Legislature creates state council for LGBTQ Minnesotans
LGBTQ+ Pride flags. Photo by Susan J. Demas/Michigan Advance.
The Minnesota Legislature this year created a state council to implement “economic, social, legal and political equality” for LGBTQ residents.
The new Council on LGBTQIA2S+ — lesbian, gay, bisexual, transgender, queer and/or questioning, intersex, asexual, two-spirit, and more — Minnesotans will advise the governor and Legislature on bills, act as a liaison between advocacy organizations and the government and conduct studies focused on problems facing LGBTQ residents.
“An official council of the state of Minnesota — whose lens is the health, wellness, and inclusion of LGBTQIA2S+ people in Minnesota — ensures that no matter who’s in the Legislature, no matter who’s in power, that voice is always there and represented,” said Sen. Erin Maye Quade, DFL-Apple Valley.
Maye Quade, a lead author of the bill creating the council, said lawmakers for years have attempted to establish an LGBTQ council, but the legislation was defeated or stalled by Republican legislators.
The Council on LGBTQIA2S+ Minnesotans is the seventh government council created to advocate for minority communities. The others, including the Council on Asian Pacific Minnesotans, the Minnesota Indian Affairs Council and the Minnesota Council on Disability, have similar missions to advocate for the well being of people in their communities.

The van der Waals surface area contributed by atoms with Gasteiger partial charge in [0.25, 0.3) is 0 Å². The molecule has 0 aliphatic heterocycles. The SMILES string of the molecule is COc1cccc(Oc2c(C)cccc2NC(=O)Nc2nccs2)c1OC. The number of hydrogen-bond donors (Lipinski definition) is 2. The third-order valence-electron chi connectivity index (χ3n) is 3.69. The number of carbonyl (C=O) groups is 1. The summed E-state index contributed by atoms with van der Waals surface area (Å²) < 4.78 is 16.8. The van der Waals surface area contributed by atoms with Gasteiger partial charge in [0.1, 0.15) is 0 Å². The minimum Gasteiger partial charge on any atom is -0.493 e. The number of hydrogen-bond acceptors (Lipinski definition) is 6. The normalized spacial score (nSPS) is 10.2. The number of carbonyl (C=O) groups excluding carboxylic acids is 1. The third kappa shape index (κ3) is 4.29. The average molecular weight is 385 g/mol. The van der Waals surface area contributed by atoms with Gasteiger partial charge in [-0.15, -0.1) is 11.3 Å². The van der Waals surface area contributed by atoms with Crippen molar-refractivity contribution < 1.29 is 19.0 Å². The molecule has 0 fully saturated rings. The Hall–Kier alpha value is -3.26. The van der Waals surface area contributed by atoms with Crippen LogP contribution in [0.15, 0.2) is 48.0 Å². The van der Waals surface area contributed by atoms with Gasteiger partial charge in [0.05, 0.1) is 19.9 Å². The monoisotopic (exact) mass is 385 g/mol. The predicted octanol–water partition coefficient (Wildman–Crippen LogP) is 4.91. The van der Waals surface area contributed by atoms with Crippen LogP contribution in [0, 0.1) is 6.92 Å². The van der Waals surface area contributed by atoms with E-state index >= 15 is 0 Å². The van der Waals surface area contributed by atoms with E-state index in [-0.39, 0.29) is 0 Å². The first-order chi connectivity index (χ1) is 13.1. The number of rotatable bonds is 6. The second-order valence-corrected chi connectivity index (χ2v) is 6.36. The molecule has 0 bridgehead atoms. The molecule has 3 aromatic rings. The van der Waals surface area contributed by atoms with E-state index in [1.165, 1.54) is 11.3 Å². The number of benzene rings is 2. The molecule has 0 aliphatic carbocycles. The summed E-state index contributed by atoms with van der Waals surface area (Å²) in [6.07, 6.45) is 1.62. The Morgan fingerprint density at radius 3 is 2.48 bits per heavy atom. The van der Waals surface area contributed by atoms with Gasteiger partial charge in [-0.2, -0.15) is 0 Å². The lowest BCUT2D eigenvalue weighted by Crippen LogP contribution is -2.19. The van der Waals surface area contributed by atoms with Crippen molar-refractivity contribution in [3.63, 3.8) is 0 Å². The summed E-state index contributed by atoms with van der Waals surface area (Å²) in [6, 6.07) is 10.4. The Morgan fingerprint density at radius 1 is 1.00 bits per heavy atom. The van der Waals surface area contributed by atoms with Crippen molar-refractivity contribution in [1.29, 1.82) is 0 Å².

Maye Quade, who is a lesbian, said the LGBTQ council is needed now because of the hostility against queer and gender nonconforming people demonstrated by other state legislatures.
This year, 80 anti-trans bills have been passed across the U.S., according to the Trans Legislation Tracker.
“In light of increasing attacks from state legislatures on our community, it is now more important than ever to have an official space where we seek out and support the contributions of our community,” Maye Quade said.
The Legislature allocated about $1 million to the new council for fiscal years 2024 and 2025, which is less than the other councils received for the same biennium.
The government councils differ from nonprofits and advocacy groups, Maye Quade said, because they are able to represent Minnesotans from a wide variety of job sectors, ethnicities and ages, whereas nonprofits usually have targeted missions.
In February, during the first hearing for the bill creating the LGBTQ council, Republican senators questioned why the council was needed, because state agencies already have diversity and equity programs — which includes LGBTQ training and initiatives.
“We’re just basically paying people to go to meetings,” said Sen. John Jasinski, R-Faribault. “I think we could spend taxpayers’ money way better.”
The council will have 16 members — 12 people appointed by the governor and four legislators. Council members, except the lawmakers, will be paid $55 for each day spent on council work and will be reimbursed for some expenses. The law says the council must have its first meeting by Sept. 15.
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